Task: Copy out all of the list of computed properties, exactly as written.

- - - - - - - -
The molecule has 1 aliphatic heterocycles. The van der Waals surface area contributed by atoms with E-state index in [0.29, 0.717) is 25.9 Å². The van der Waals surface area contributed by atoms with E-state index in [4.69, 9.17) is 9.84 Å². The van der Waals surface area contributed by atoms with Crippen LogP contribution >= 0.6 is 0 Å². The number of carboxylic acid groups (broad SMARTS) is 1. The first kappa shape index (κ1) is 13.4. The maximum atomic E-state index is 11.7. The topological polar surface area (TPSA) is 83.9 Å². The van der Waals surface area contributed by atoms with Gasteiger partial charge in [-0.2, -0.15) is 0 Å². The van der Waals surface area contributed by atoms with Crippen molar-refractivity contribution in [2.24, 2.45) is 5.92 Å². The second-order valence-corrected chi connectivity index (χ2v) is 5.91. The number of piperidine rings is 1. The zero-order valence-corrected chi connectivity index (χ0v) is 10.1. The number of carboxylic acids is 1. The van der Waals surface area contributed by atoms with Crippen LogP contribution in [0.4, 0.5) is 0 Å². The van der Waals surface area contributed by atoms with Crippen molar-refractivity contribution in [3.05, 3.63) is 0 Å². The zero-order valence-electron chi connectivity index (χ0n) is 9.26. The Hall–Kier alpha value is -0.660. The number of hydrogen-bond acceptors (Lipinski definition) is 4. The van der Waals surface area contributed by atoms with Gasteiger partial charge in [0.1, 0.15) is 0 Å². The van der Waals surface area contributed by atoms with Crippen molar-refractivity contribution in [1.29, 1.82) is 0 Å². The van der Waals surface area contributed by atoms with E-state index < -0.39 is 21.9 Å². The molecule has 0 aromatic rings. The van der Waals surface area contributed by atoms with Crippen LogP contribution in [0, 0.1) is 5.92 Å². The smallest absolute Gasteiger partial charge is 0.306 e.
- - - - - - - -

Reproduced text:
The molecule has 1 aliphatic heterocycles. The van der Waals surface area contributed by atoms with E-state index in [0.29, 0.717) is 25.9 Å². The van der Waals surface area contributed by atoms with E-state index in [4.69, 9.17) is 9.84 Å². The van der Waals surface area contributed by atoms with Crippen LogP contribution >= 0.6 is 0 Å². The number of carboxylic acid groups (broad SMARTS) is 1. The first kappa shape index (κ1) is 13.4. The maximum atomic E-state index is 11.7. The topological polar surface area (TPSA) is 83.9 Å². The van der Waals surface area contributed by atoms with Gasteiger partial charge in [-0.2, -0.15) is 0 Å². The van der Waals surface area contributed by atoms with Crippen molar-refractivity contribution in [2.24, 2.45) is 5.92 Å². The second-order valence-corrected chi connectivity index (χ2v) is 5.91. The number of piperidine rings is 1. The zero-order valence-corrected chi connectivity index (χ0v) is 10.1. The number of carboxylic acids is 1. The van der Waals surface area contributed by atoms with Crippen LogP contribution in [0.4, 0.5) is 0 Å². The van der Waals surface area contributed by atoms with Crippen molar-refractivity contribution in [3.05, 3.63) is 0 Å². The zero-order valence-electron chi connectivity index (χ0n) is 9.26. The Hall–Kier alpha value is -0.660. The number of hydrogen-bond acceptors (Lipinski definition) is 4. The van der Waals surface area contributed by atoms with Gasteiger partial charge in [0.1, 0.15) is 0 Å². The van der Waals surface area contributed by atoms with Crippen molar-refractivity contribution in [1.29, 1.82) is 0 Å². The van der Waals surface area contributed by atoms with E-state index < -0.39 is 21.9 Å². The molecule has 0 aromatic rings. The van der Waals surface area contributed by atoms with Crippen LogP contribution in [0, 0.1) is 5.92 Å². The smallest absolute Gasteiger partial charge is 0.306 e.